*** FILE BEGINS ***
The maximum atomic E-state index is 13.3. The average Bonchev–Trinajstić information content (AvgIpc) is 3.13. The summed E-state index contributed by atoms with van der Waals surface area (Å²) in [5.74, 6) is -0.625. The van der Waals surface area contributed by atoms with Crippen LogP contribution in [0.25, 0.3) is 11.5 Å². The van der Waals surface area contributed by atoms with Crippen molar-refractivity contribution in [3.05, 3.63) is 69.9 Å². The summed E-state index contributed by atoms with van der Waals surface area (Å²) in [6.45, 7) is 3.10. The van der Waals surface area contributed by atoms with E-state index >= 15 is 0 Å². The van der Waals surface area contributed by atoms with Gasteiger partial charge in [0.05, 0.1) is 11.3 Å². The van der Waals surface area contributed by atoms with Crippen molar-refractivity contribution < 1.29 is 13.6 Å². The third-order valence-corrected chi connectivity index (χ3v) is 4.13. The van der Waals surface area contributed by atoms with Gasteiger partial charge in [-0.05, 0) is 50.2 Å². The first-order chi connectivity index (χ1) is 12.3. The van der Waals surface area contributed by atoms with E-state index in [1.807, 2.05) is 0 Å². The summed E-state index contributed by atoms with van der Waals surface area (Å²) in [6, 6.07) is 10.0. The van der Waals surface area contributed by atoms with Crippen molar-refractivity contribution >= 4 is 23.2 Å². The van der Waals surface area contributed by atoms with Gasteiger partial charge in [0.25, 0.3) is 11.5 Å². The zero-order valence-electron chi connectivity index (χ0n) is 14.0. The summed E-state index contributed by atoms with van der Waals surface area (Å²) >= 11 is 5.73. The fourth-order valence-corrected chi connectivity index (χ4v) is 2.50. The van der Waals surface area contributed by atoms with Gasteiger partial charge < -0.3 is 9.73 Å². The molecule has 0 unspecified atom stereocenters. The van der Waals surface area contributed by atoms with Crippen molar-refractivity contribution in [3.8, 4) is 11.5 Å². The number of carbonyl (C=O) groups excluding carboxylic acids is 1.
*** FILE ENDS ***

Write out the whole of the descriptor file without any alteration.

The maximum atomic E-state index is 13.3. The average Bonchev–Trinajstić information content (AvgIpc) is 3.13. The summed E-state index contributed by atoms with van der Waals surface area (Å²) in [5.74, 6) is -0.625. The van der Waals surface area contributed by atoms with Crippen LogP contribution in [0.25, 0.3) is 11.5 Å². The van der Waals surface area contributed by atoms with Crippen molar-refractivity contribution in [3.05, 3.63) is 69.9 Å². The summed E-state index contributed by atoms with van der Waals surface area (Å²) in [6.45, 7) is 3.10. The van der Waals surface area contributed by atoms with E-state index >= 15 is 0 Å². The van der Waals surface area contributed by atoms with Gasteiger partial charge in [0.05, 0.1) is 11.3 Å². The van der Waals surface area contributed by atoms with Crippen molar-refractivity contribution < 1.29 is 13.6 Å². The third-order valence-corrected chi connectivity index (χ3v) is 4.13. The van der Waals surface area contributed by atoms with Gasteiger partial charge in [-0.05, 0) is 50.2 Å². The first-order chi connectivity index (χ1) is 12.3. The van der Waals surface area contributed by atoms with E-state index in [1.807, 2.05) is 0 Å². The summed E-state index contributed by atoms with van der Waals surface area (Å²) in [6, 6.07) is 10.0. The van der Waals surface area contributed by atoms with Crippen molar-refractivity contribution >= 4 is 23.2 Å². The van der Waals surface area contributed by atoms with Gasteiger partial charge in [0.25, 0.3) is 11.5 Å². The zero-order valence-electron chi connectivity index (χ0n) is 14.0. The summed E-state index contributed by atoms with van der Waals surface area (Å²) >= 11 is 5.73. The fourth-order valence-corrected chi connectivity index (χ4v) is 2.50. The van der Waals surface area contributed by atoms with Gasteiger partial charge < -0.3 is 9.73 Å². The molecule has 0 unspecified atom stereocenters. The van der Waals surface area contributed by atoms with Crippen molar-refractivity contribution in [3.8, 4) is 11.5 Å². The number of carbonyl (C=O) groups excluding carboxylic acids is 1.